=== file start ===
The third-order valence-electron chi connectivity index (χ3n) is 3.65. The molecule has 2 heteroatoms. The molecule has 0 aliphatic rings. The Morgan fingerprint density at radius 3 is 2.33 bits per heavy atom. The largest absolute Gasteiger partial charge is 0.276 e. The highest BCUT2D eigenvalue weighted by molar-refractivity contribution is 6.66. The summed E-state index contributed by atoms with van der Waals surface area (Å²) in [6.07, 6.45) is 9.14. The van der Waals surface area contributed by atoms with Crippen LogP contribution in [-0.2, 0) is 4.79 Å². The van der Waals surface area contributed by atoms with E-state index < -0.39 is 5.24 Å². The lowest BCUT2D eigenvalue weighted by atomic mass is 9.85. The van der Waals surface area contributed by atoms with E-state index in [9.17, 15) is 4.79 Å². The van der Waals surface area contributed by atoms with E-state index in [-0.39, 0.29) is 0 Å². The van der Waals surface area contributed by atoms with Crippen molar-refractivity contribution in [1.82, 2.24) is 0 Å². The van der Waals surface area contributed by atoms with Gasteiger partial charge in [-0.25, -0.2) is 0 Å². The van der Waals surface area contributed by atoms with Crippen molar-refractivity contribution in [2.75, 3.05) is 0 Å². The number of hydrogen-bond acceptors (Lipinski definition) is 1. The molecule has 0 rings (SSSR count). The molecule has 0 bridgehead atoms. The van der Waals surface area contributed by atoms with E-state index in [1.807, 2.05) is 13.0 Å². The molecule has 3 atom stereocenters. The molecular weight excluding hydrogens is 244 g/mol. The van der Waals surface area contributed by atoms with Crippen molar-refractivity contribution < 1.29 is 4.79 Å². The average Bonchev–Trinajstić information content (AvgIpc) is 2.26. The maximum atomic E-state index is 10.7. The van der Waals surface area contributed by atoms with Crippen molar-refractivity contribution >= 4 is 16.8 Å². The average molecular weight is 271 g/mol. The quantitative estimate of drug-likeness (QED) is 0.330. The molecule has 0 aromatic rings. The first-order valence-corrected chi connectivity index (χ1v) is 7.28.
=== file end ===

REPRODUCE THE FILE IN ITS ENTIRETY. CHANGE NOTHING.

The third-order valence-electron chi connectivity index (χ3n) is 3.65. The molecule has 2 heteroatoms. The molecule has 0 aliphatic rings. The Morgan fingerprint density at radius 3 is 2.33 bits per heavy atom. The largest absolute Gasteiger partial charge is 0.276 e. The highest BCUT2D eigenvalue weighted by molar-refractivity contribution is 6.66. The summed E-state index contributed by atoms with van der Waals surface area (Å²) in [6.07, 6.45) is 9.14. The van der Waals surface area contributed by atoms with Crippen LogP contribution in [-0.2, 0) is 4.79 Å². The van der Waals surface area contributed by atoms with E-state index < -0.39 is 5.24 Å². The lowest BCUT2D eigenvalue weighted by atomic mass is 9.85. The van der Waals surface area contributed by atoms with E-state index in [9.17, 15) is 4.79 Å². The van der Waals surface area contributed by atoms with E-state index in [-0.39, 0.29) is 0 Å². The van der Waals surface area contributed by atoms with Crippen molar-refractivity contribution in [1.82, 2.24) is 0 Å². The van der Waals surface area contributed by atoms with Gasteiger partial charge in [-0.25, -0.2) is 0 Å². The van der Waals surface area contributed by atoms with Crippen molar-refractivity contribution in [2.75, 3.05) is 0 Å². The number of hydrogen-bond acceptors (Lipinski definition) is 1. The molecule has 0 rings (SSSR count). The molecule has 0 bridgehead atoms. The van der Waals surface area contributed by atoms with E-state index in [1.807, 2.05) is 13.0 Å². The molecule has 3 atom stereocenters. The molecular weight excluding hydrogens is 244 g/mol. The van der Waals surface area contributed by atoms with Crippen molar-refractivity contribution < 1.29 is 4.79 Å². The average Bonchev–Trinajstić information content (AvgIpc) is 2.26. The maximum atomic E-state index is 10.7. The van der Waals surface area contributed by atoms with Crippen molar-refractivity contribution >= 4 is 16.8 Å². The average molecular weight is 271 g/mol. The quantitative estimate of drug-likeness (QED) is 0.330. The molecule has 0 aromatic rings. The first-order valence-corrected chi connectivity index (χ1v) is 7.28.